Austin J Otolaryngol. 2014;1(2): 2.
Counts SM and Larsen CG*
Department of Otolaryngology, Head and Neck Surgery, University of Kansas Medical Center, Kansas City, USA
*Corresponding author: Christopher Larsen, M.D, Department of Otolaryngology, Head and Neck Surgery, University of Kansas Medical Center, 3901 Rainbow Blvd. MS 3010, Kansas City, KS 66160
Received: July 10, 2014; Accepted: August 29, 2014; Published: September 02, 2014
Primary adrenal insufficiency, also known as Addison’s disease, is a rare endocrine disorder characterized by inadequate production of the adrenal hormones cortisol and aldosterone. The presentation of this clinical disorder is often insidious, and thus difficult to recognize, leading to potentially fatal outcomes. Patients often present with lethargy, shock, and hyperkaliemia with hyponatremia. We describe herein the first reported case, to our knowledge, of a patient with blue tongue as an early presenting sign of adrenal insufficiency.
A 49 yo woman was referred to the Department of Otolaryngology at the University of Kansas Medical Center for evaluation of bluish discoloration in her tongue. She first noticed this bluish discoloration on her tongue 6 months earlier. There was slow progression of discoloration onto her buccal mucosa. She was completely asymptomatic, denying any pain, dysphagia, bleeding, or fatigue. A previous workup had revealed mild anemia, mildly elevated LFT’s, and some intermittent hyponatremia. Colonoscopy, which was performed to rule out Peutz-Jaghers syndrome, was negative. Her medical history was notable for depression and a distant seizure episode for which she was no longer on antiepileptic medication.
Physical examination revealed patches of bluish-brown discoloration throughout the dorsal tongue and bilateral buccal mucosa (Figure 1). She was also noted to have a slightly tanned appearance to her skin, which she attributed to a recent trip to Hawaii. Some small dark spots were noted in the iris. The remainder of her head and neck examination was within normal limits.
Figure 1 : Blue discoloration in tongue and oral mucosa of a 49 year-old patient.
An office-based biopsy of representative oral mucosal lesion was taken. Serum copper level was mildly elevated but ceruloplasmin was normal (ruling out Wilson’s disease). The biopsy showed “mild chronic inflammation with melanin pigment incontinence and no copper deposition.”
Approximately 2 months later, the patient presented to the Emergency Room complaining of extreme fatigue and malaise. She had significant hypotension, and a basic metabolic panel revealed significant hyponatremia and hyperkaliemia, leading to the diagnosis of primary adrenal insufficiency.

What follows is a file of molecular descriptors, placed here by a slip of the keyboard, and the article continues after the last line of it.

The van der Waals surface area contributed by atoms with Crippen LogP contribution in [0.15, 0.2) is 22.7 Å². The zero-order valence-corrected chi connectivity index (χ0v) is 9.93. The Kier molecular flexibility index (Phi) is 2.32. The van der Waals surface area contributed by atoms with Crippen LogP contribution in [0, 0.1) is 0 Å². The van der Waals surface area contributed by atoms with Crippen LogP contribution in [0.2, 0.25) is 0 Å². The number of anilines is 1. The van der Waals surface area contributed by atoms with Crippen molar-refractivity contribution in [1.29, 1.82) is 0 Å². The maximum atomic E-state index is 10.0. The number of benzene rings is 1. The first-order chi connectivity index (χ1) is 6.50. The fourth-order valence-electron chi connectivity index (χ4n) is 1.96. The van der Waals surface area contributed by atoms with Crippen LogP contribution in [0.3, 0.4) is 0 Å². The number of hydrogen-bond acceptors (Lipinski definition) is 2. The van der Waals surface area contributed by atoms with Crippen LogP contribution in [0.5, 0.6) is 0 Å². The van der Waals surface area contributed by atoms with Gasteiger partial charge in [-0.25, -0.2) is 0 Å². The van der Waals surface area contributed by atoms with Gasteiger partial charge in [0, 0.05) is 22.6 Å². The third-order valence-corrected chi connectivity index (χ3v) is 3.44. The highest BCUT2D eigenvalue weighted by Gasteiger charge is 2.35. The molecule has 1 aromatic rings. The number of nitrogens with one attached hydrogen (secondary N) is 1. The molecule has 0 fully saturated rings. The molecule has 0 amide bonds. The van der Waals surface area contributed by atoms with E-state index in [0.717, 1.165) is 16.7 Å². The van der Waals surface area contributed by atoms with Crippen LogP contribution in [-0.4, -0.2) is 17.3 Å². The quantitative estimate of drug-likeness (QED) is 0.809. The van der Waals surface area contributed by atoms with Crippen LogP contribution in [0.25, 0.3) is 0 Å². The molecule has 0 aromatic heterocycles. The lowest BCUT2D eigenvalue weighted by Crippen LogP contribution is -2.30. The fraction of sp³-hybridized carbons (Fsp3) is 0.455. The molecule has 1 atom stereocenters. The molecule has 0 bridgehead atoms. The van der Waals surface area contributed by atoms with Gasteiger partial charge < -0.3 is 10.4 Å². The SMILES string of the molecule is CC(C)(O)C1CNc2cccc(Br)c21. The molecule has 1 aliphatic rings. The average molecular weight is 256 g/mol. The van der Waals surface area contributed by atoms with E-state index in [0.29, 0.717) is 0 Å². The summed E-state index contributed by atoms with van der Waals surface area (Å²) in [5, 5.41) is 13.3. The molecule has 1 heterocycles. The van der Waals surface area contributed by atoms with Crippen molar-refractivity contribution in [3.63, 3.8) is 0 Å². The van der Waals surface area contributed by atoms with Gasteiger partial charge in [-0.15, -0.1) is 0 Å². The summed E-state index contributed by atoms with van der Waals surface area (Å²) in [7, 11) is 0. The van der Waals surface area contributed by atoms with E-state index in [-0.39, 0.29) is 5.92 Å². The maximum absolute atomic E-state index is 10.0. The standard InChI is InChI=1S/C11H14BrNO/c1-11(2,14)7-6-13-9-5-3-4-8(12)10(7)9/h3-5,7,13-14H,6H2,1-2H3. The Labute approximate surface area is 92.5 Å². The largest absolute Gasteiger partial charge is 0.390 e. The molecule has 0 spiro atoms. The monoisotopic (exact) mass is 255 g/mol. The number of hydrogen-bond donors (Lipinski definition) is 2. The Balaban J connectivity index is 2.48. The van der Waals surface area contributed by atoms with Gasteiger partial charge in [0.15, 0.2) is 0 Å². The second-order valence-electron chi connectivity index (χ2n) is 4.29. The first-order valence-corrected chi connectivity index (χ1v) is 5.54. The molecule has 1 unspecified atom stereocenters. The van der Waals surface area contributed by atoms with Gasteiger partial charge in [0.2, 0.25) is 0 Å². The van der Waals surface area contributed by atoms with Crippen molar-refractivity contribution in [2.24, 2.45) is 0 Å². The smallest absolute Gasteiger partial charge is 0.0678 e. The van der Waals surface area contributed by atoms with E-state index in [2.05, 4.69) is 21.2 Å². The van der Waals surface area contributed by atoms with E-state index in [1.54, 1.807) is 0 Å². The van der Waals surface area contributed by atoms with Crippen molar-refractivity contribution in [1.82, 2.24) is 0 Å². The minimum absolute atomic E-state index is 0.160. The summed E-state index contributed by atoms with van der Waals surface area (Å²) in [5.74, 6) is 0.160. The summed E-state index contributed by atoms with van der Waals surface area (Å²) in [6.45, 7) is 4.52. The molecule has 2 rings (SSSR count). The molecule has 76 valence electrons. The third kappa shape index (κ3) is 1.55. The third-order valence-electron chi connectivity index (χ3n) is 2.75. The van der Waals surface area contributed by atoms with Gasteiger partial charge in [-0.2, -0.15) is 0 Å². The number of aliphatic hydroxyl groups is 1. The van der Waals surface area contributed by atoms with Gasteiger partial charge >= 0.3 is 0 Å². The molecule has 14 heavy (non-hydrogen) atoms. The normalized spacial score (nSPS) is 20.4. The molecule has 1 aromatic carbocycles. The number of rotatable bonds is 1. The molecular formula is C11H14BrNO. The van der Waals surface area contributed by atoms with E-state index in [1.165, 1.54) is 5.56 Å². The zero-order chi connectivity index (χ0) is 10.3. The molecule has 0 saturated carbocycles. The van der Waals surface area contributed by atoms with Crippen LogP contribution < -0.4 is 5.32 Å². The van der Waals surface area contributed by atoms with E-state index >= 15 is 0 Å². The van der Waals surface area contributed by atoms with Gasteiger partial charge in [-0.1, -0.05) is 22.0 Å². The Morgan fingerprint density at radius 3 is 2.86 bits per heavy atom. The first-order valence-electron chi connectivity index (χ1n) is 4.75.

Oral mucosa discoloration is a relatively uncommon presenting chief complaint, making the evaluation and diagnosis often challenging. The differential diagnosis is widely variable, ranging from lesions as benign as amalgam tattoo and bismuth ingestion to more serious conditions including mucous membrane melanoma, angiokeratoma, and Addison’s disease (Table 1).
Isolated blue, grey, or black macules on the gingivae, the buccal and alveolar mucosa, the palate, and/or the tongue.
Clinical history and physical exam, histopathologic findings of blue or brown pigment
Argyria (Silver Ingestion)
Generalized bluish-grey discoloration of the skin, nails, and mucous membranes. Sun exposed areas show greater discoloration.
Elevated serum levels of silver, deposits of silver granules on histology 
Bluish discoloration of the skin, lips, tongue, nails, and mucous membranes.
Poor arterial oxygenation
Blue rubber bleb nevus syndrome
Multiple bluish lesions of the skin and oral mucosa
Histopathologic evidence of tortuous, blood filled ecstatic vessels
Table 1: Differential Diagnosis for blue discoloration of the tongue or oral mucosa.
Primary adrenocortical insufficiency was first described by Thomas Addison in 1855 as decreased glucocorticoid and mineralocorticoid function secondary to destruction or dysfunction of the entire adrenal cortex. Morbidity and mortality associated with this condition are often secondary to delay in diagnosis and resultant Addisonian Crisis . Unfortunately, the onset of disease is commonly insidious and nonspecific, typically occurring when 90% or more of the adrenal cortices are destroyed or dysfunctional . A recent survey of adults with Addison’s disease suggested that 60% of these patients sought care from >2 physicians before the diagnosis was made .
Hyperpigmentation of the skin and/or mucous membranes is frequently the first presenting symptom. However, to our knowledge blue discoloration of the tongue and mucous membranes has not been previously reported. Mucous membrane hyperpigmentation has usually been reported as brown, tan, or dark spots caused by excess adrenocorticotropic hormone stimulating melanocytes to produce melanin. Other common presenting symptoms include dizziness with orthostasis due to hypotension, progressive weakness, fatigue, poor appetite, and weight loss .
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